Image caption

Nick Timothy quit his role as Theresa May’s joint chief of staff after the election

Theresa May’s former adviser has sparked criticism for a newspaper article attacking ex-education secretary Justine Greening.

Nick Timothy said Ms Greening – who quit in the reshuffle after the PM tried to move her to another department – had resisted attempts to reform school and tuition fees policy.

This claim was branded “so wrong” by ex-universities minister Jo Johnson.

Mr Johnson said Ms Greening had been “faultlessly loyal”.

Mr Timothy, who quit Downing Street after playing a key role in the Conservatives’ unsuccessful general election campaign, has since become a newspaper columnist.

In the Daily Telegraph, he wrote that when she was education secretary, Ms Greening had “exasperated” Mrs May, was “unpopular with officials” and “frustrated reformers”.

“Charged with making Britain ‘the world’s great meritocracy’, she put the brakes on policies that work, like free schools, and devised bureaucratic initiatives of little value,” he wrote.

He denied allegations that he had “orchestrated” Ms Greening’s departure from her post, but backed the decision to replace her with Damian Hinds. He also accused her of blocking proposals to cut university tuition fees.

But his claims were dismissed by Mr Johnson, who was universities minister until the reshuffle, when he was moved to the Department for Transport.

Skip Twitter post by @JoJohnsonUK

End of Twitter post by @JoJohnsonUK

Another Conservative, former minister Anna Soubry, tweeted:

Skip Twitter post by @Anna_Soubry

End of Twitter post by @Anna_Soubry

Mrs May’s official spokesman said: “Nick Timothy left Downing Street more than seven months ago and he doesn’t speak for the prime minister or for the government.”

BBC political editor Laura Kuenssberg said while Downing Street insiders insisted Mr Timothy no longer had contact with Mrs May, any intervention by him wound up many Conservative MPs:

Skip Twitter post by @bbclaurak

End of Twitter post by @bbclaurak

Skip Twitter post 2 by @bbclaurak

End of Twitter post 2 by @bbclaurak

Skip Twitter post 3 by @bbclaurak

End of Twitter post 3 by @bbclaurak

Skip Twitter post 4 by @bbclaurak

End of Twitter post 4 by @bbclaurak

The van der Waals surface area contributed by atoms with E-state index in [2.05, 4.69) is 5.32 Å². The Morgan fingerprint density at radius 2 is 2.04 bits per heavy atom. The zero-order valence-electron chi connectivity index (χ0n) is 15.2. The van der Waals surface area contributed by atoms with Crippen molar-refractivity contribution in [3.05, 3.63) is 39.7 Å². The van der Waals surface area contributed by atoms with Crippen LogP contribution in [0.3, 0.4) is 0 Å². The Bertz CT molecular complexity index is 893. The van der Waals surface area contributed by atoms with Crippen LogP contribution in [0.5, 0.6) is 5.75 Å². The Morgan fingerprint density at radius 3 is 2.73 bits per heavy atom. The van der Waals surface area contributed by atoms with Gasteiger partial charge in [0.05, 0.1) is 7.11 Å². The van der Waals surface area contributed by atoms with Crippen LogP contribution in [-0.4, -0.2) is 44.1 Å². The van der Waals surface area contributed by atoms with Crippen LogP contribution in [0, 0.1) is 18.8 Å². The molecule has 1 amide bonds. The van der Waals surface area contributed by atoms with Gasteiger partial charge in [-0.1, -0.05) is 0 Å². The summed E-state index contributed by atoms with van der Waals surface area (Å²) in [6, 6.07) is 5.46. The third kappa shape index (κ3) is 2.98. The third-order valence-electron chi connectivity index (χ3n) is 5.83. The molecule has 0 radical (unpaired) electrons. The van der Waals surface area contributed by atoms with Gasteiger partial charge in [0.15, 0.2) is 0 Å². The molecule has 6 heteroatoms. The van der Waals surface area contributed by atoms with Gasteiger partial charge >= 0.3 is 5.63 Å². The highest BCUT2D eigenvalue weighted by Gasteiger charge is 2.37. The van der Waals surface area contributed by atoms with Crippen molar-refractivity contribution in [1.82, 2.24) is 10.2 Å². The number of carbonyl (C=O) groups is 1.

Article source:

CES 2018: Willow and Freemie breast pumps offer mums freedom

January 11, 2018 Posted by Josef Shomperlen

Willow breast pumps in useImage copyright

Image caption

Willow’s breast pumps are designed to be worn unobtrusively

Two firms have launched portable pumps to help breastfeeding mums collect their milk on the move.

Women who use breast pumps often apply them several times a day and for periods of about 20 minutes or more.

However, generally they have to be plugged into a power socket and the pump mechanism is noisy.

Both Willow and the Freemie Liberty pump are designed to be worn more unobtrusively – placed inside a woman’s bra.

Unlike traditional pumps, they are powered by rechargeable batteries and are very quiet.

They are both on show at the CES tech trade fair in Las Vegas.

Stressed mums

“Mums have a lot of stress, they have to plug into a wall, often they are isolated in a tiny room and they have to step out of life,” said Willow chief executive Naomi Kelman.

“One teacher told us she had to stop and go in a supply closet to pump.”

Willow won an award for its device at CES in 2017, since when the pump has been available to buy as a beta trial, but it is now launching onto the market, retailing in the US for $479 (£354).

It has faced some criticism online from those who have tried it out, including comments that the bags, which hold 4oz (118ml) of milk, are too small.

A spokeswoman said that in future “bag options” of different sizes would be available, and added that the pump can be paused while the smaller bag is changed over.